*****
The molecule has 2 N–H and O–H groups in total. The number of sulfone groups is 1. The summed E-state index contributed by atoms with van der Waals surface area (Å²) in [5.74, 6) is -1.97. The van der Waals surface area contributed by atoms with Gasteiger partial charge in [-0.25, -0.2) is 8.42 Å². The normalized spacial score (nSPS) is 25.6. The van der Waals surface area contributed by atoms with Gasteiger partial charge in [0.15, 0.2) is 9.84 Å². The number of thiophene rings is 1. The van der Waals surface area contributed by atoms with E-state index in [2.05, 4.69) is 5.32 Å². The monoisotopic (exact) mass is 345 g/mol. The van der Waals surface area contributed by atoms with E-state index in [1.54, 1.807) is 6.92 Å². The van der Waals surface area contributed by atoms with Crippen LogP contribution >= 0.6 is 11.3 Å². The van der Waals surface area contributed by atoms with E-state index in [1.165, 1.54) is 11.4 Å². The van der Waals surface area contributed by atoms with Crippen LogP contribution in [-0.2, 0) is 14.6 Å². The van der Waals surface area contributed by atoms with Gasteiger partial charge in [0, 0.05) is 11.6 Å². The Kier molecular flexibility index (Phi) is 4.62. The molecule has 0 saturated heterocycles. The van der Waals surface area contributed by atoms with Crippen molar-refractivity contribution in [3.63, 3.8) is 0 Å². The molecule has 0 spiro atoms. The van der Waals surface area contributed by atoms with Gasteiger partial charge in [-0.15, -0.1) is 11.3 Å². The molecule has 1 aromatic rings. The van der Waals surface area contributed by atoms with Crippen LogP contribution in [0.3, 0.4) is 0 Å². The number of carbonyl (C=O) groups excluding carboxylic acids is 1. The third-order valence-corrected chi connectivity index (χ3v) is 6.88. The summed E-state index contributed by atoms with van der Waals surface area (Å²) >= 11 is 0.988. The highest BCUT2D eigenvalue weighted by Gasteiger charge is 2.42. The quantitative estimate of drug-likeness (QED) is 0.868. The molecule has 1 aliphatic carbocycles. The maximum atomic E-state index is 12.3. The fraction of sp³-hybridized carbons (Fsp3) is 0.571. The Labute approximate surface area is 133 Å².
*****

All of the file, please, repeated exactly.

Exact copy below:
The molecule has 2 N–H and O–H groups in total. The number of sulfone groups is 1. The summed E-state index contributed by atoms with van der Waals surface area (Å²) in [5.74, 6) is -1.97. The van der Waals surface area contributed by atoms with Gasteiger partial charge in [-0.25, -0.2) is 8.42 Å². The normalized spacial score (nSPS) is 25.6. The van der Waals surface area contributed by atoms with Gasteiger partial charge in [0.15, 0.2) is 9.84 Å². The number of thiophene rings is 1. The van der Waals surface area contributed by atoms with E-state index in [2.05, 4.69) is 5.32 Å². The monoisotopic (exact) mass is 345 g/mol. The van der Waals surface area contributed by atoms with E-state index in [1.54, 1.807) is 6.92 Å². The van der Waals surface area contributed by atoms with Crippen LogP contribution >= 0.6 is 11.3 Å². The van der Waals surface area contributed by atoms with E-state index in [1.165, 1.54) is 11.4 Å². The van der Waals surface area contributed by atoms with Crippen LogP contribution in [-0.2, 0) is 14.6 Å². The van der Waals surface area contributed by atoms with Gasteiger partial charge in [0, 0.05) is 11.6 Å². The Kier molecular flexibility index (Phi) is 4.62. The molecule has 0 saturated heterocycles. The van der Waals surface area contributed by atoms with Crippen molar-refractivity contribution in [3.63, 3.8) is 0 Å². The molecule has 0 spiro atoms. The van der Waals surface area contributed by atoms with Gasteiger partial charge in [-0.15, -0.1) is 11.3 Å². The molecule has 1 aromatic rings. The van der Waals surface area contributed by atoms with Crippen LogP contribution in [0.3, 0.4) is 0 Å². The number of carbonyl (C=O) groups excluding carboxylic acids is 1. The third-order valence-corrected chi connectivity index (χ3v) is 6.88. The summed E-state index contributed by atoms with van der Waals surface area (Å²) >= 11 is 0.988. The highest BCUT2D eigenvalue weighted by Gasteiger charge is 2.42. The quantitative estimate of drug-likeness (QED) is 0.868. The molecule has 1 aliphatic carbocycles. The maximum atomic E-state index is 12.3. The fraction of sp³-hybridized carbons (Fsp3) is 0.571. The Labute approximate surface area is 133 Å².